President Donald Trump announce restrictions on travellers from more than two dozen countries in Europe
In the weeks before United States President Donald Trump spoke from the Oval Office to announce restrictions on travellers from more than two dozen countries in Europe, thousands of people from the region already had stepped off planes at U.S. airports, and an untold number of them carried the coronavirus.
The same can be said of flights from China in the weeks before the U.S. clamped down on those. Thousands who visited the country where the illness began had entered the United States without any kind of health review.
Such sobering realities highlight just one element of the federal government’s shortcomings in getting ahead of the virus and halting its spread from overseas travellers.
A day-by-day review of the spread of an unfamiliar virus from its earliest days shows U.S. officials have often been slow to respond or steps behind, with critical gaps in containment measures such as travel restrictions and airport screenings that allowed the crisis to grow to more than 1,700 infections and 50 deaths.
“There have been gaps in the way the U.S. has approached its response, which has not been comprehensive enough to contain the virus at the early stages of the epidemic,” said Josh Michaud, associate director of global health policy with the Kaiser Family Foundation in Washington.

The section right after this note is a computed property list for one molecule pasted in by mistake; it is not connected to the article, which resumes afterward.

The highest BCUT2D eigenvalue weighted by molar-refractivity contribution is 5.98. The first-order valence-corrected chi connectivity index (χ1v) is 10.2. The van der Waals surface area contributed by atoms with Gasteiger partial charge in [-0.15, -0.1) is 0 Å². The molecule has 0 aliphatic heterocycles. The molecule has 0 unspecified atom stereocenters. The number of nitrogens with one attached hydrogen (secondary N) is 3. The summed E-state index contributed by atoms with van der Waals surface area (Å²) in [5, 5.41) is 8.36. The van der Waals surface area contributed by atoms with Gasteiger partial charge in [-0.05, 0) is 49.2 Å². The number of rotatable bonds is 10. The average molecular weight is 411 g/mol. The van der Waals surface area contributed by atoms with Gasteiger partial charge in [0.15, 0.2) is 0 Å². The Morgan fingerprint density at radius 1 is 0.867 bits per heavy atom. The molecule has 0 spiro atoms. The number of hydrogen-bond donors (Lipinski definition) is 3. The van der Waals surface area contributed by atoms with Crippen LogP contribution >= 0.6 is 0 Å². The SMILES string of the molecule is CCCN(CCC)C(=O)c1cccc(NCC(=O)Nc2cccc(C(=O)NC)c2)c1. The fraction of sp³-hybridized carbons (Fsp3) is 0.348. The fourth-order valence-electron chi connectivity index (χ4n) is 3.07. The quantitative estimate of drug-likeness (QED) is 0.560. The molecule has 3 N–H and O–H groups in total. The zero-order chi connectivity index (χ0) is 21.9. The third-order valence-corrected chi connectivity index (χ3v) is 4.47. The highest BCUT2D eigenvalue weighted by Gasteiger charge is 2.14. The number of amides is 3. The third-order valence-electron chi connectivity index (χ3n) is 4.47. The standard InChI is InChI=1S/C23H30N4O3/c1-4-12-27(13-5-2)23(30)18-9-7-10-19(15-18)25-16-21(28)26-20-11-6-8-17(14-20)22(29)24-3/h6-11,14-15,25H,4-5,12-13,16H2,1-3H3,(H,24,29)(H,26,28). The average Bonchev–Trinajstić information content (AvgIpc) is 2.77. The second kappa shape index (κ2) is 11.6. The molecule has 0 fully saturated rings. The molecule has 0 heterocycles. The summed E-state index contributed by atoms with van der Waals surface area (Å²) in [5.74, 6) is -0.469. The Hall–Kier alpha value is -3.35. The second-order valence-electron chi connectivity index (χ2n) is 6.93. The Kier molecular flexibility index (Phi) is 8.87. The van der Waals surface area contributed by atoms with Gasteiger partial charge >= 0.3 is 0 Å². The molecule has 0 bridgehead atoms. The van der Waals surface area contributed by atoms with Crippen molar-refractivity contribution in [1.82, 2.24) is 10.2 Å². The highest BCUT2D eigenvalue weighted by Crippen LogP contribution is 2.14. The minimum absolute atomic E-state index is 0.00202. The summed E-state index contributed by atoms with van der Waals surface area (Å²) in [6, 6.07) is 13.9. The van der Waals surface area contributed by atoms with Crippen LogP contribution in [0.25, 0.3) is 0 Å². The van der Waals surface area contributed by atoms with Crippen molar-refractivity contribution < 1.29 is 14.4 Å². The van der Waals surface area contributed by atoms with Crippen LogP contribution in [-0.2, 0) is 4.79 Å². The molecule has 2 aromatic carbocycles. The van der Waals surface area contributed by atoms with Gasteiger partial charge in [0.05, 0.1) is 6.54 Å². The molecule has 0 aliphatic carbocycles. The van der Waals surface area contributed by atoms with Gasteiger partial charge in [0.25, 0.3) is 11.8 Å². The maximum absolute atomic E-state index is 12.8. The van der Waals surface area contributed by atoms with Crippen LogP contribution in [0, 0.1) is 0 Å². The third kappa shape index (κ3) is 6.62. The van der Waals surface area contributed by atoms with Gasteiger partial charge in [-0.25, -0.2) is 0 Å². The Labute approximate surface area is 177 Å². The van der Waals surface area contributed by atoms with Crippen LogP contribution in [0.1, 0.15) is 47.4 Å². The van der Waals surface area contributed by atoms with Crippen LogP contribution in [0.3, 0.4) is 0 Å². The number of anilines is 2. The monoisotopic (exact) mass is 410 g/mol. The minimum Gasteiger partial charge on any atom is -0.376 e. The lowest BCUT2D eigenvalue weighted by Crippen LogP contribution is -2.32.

That was evident from the very beginning of the coronavirus outbreak in the U.S. On Jan. 15, a 35-year-old man returned home to Washington state through the Seattle airport after travelling to Wuhan, China, where the virus was already spreading. He would become the nation’s first known case. Shortly before, on Jan. 13, a woman in her 60s arrived home through the Chicago airport after travelling to Wuhan. She would be Chicago’s first known case.
Both of those travellers came to U.S. days before the federal government began screenings for passengers who travelled through Wuhan at three U.S. international airports, New York’s Kennedy, San Francisco and Los Angeles. That list was expanded on Jan. 21 to include hubs in Chicago and Atlanta. Seattle-Tacoma wouldn’t be added to the list until Jan. 28.
By Jan. 24, both the Chicago woman and Washington state man had sought medical care after feeling sick, and tests confirmed they had the virus. Learning of the two early cases, public health workers scrambled to reach hundreds of people who may have been exposed to them on flights and on the ground, knowing they wouldn’t be able to find them all with certainty.
With infections in Wuhan multiplying at an alarming rate, the White House announced on Jan. 31 that non-residents who had recently been to mainland China would no longer be allowed entry.
Americans returning from the Wuhan region would be subject to a mandatory two-week quarantine. In Boston, a man who would become the city’s first case had returned after travelling to Wuhan just days earlier.
By mid-February, cases in China had pushed past 44,000. But the threat still seemed low in the U.S. and the Dow Jones Industrial Average closed at its highest point ever amid investor optimism the trade wars initiated by Trump were being resolved.
Then on Feb. 24, a teenager at Jackson High School in Mill Creek, Washington, stayed home with fever, body aches and a headache. He was tested for flu at a clinic that week, but the test came back negative. Feeling better, he went to school on Feb. 28. Arriving on campus, he got a call to come home immediately. It was COVID-19.